The original Wheeling and Lake Erie Railway's oldest predecessor rail line began in Ohio, with the organization of the Carroll County Railroad on March 9, 1850.
The Wheeling and Lake Erie Railroad was established on April 6, 1871, and was first built as a 3 ft gauge narrow gauge line between Norwalk and Huron, Ohio. Service began on the new line on May 31, 1877. However, the new road was unable to attract regular traffic, or financing for expansion, and had closed within two years.
With investment by railroad financier Jay Gould in 1880 and financial reorganization, the line was converted to standard gauge and construction began again. Service from Huron to Massillon, Ohio, was opened on January 9, 1882, and new lines were constructed that eventually reached the Ohio River and Toledo. The W&LE also developed new docks on Lake Erie at Huron that opened May 21, 1884, when the first cargo of iron ore was received.
In 1880, another 3 ft gauge line, the Connotton Valley Railway, was formed, building north from Canton to Cleveland and then south to Coshocton and Zanesville. The Connotton Valley became the Cleveland, Canton & Southern Railroad and was converted to standard gauge in one day on November 18, 1888. The Cleveland, Canton & Southern Railroad joined the W&LE in 1899 after its purchase at foreclosure sale, becoming W&LE's Cleveland Division.
At its height, the W&LE ran from Wheeling, West Virginia, (via the Wheeling Terminal Railway) to Lake Erie at Huron and Toledo. However, the main lines of the W&LE never reached outside Ohio's borders. It also ran from Cleveland to Zanesville, with the lines crossing at Harmon, just east of Brewster, Ohio, which became the location of W&LE's corporate headquarters and locomotive shops. With two busy main stems crossing on the map of Ohio; the road's nickname for many years was "The Iron Cross". A branch between Steubenville and Martins Ferry, Ohio, was completed in 1891, which led to an indirect connection to Wheeling via the Ohio River bridge of the Wheeling Terminal Railway.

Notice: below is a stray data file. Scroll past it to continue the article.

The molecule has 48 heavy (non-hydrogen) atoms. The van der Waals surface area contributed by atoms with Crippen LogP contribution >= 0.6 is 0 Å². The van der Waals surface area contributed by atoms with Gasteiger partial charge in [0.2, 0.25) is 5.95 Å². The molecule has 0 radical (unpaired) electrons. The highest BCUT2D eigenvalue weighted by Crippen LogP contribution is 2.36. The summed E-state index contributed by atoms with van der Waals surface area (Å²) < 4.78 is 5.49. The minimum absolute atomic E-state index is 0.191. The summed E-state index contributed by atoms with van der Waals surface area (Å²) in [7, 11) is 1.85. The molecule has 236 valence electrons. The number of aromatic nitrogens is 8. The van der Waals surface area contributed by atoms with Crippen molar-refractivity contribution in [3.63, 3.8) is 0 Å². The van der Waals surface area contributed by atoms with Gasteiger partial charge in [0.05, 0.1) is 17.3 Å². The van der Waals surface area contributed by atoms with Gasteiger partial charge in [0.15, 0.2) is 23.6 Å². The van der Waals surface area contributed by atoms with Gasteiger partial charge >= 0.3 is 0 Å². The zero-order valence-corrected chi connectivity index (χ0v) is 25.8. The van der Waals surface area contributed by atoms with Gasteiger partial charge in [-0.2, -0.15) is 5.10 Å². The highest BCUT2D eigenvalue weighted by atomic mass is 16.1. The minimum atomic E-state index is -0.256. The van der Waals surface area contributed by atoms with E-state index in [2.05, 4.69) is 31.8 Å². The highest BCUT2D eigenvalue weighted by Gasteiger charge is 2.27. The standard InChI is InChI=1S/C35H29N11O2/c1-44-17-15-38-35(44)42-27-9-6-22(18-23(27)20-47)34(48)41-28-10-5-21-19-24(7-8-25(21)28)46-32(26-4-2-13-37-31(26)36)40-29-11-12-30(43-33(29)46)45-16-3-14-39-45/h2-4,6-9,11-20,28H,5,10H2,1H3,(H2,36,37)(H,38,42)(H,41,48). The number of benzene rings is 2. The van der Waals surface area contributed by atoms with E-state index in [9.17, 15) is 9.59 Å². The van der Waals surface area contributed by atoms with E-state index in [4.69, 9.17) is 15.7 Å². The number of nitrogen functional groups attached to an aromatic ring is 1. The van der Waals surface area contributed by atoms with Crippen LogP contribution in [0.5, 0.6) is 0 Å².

The W&LE began producing locomotives at its Brewster, Ohio, shops in 1910, and boasted one of the finest locomotive producing facilities in the country. Over the years, the W&LE built and rolled boilers and erected fifty of their own steam locomotives, a feat never tried by many larger and more famous railroads.
The W&LE was jokingly called the "Wailing and Leg Weary" but, after several early financial embarrassments, finally found prosperity in its later life. The W&LE was leased by the Nickel Plate Road in 1949. The Nickel Plate Road merged with Norfolk and Western Railway in 1964. The W&LE was finally consolidated into the Norfolk and Western on September 20, 1988.